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The Frugal Closet Challenge: Could You Refrain from Buying Yourself One Piece of Clothing for an Entire Year?

Roshni Chowdry and daughter: Frugal Shopping Challenge

SafetyNet™ Head of Customer Experience Roshni Chowdhry admits to her own materialistic tendencies. Specifically, she says, she is well-acquainted with the short-term thrill of the impulse buy, especially when it comes to clothing.

But that was several years and three separate no-shopping challenges ago.

Having twice refrained from buying herself any new clothing for an entire year and once for a full 500 days, Chowdhry has come to enjoy her thoughtfully frugal closet. In the process, she’s built up not only a healthy savings, but also an incalculable sense of pride and gratitude.

Building your savings: “I knew I had to either earn more or spend less”

Chowdhry says it all started when she found herself downsizing to a one-income household and allocating most of her savings into the down payment for a new house. Knowing she’d need to build that savings back up, she says, “I knew I had to either earn more or spend less.”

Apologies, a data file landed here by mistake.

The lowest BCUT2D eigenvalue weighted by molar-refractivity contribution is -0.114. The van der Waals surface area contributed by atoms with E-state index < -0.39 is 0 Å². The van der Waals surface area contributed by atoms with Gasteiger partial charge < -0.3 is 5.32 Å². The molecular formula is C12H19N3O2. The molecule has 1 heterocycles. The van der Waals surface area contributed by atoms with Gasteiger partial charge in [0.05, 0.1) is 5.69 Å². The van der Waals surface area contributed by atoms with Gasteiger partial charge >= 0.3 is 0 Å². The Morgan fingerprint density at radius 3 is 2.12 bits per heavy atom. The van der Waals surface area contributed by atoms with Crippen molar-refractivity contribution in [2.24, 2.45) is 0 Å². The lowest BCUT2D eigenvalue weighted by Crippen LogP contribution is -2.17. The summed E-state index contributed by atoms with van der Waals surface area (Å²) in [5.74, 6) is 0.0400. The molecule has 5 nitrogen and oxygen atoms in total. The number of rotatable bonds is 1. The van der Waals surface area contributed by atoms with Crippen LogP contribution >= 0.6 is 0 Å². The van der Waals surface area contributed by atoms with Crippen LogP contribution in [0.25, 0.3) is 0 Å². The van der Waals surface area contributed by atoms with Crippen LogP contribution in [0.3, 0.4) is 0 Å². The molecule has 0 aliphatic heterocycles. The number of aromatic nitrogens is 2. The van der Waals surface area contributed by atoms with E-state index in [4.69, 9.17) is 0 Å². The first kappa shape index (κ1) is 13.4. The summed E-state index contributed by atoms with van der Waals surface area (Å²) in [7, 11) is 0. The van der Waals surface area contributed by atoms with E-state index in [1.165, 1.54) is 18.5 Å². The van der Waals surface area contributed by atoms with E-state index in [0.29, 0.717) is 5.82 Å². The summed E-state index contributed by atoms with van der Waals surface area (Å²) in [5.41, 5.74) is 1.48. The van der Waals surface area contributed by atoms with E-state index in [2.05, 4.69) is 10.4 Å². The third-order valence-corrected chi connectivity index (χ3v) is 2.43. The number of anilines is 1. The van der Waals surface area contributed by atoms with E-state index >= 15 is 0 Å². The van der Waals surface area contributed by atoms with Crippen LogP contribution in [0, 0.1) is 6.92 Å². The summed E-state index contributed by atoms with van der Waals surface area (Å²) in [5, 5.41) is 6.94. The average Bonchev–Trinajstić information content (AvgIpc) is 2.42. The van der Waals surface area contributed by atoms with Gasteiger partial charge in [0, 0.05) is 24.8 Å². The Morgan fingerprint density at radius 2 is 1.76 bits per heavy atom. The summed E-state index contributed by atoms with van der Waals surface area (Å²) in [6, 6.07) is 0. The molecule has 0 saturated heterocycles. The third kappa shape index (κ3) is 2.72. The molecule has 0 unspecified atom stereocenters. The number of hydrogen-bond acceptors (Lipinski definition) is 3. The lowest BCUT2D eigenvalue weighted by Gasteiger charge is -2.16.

At the time, putting more of her paycheck away each month just wasn’t feasible.  Bringing in more money each month wasn’t an option. So she began to look for ways she could curb her spending. “I was already trying to get into this minimalistic household,” Chowdhry remembers, “and I wanted to teach my daughter to not be materialistic.” She furnished her new home with recycled and refurbished wares. She also cut back on her own entertainment costs and made numerous small changes, like adopting a less costly cell phone plan. Still, it wasn’t enough to get her savings back on track.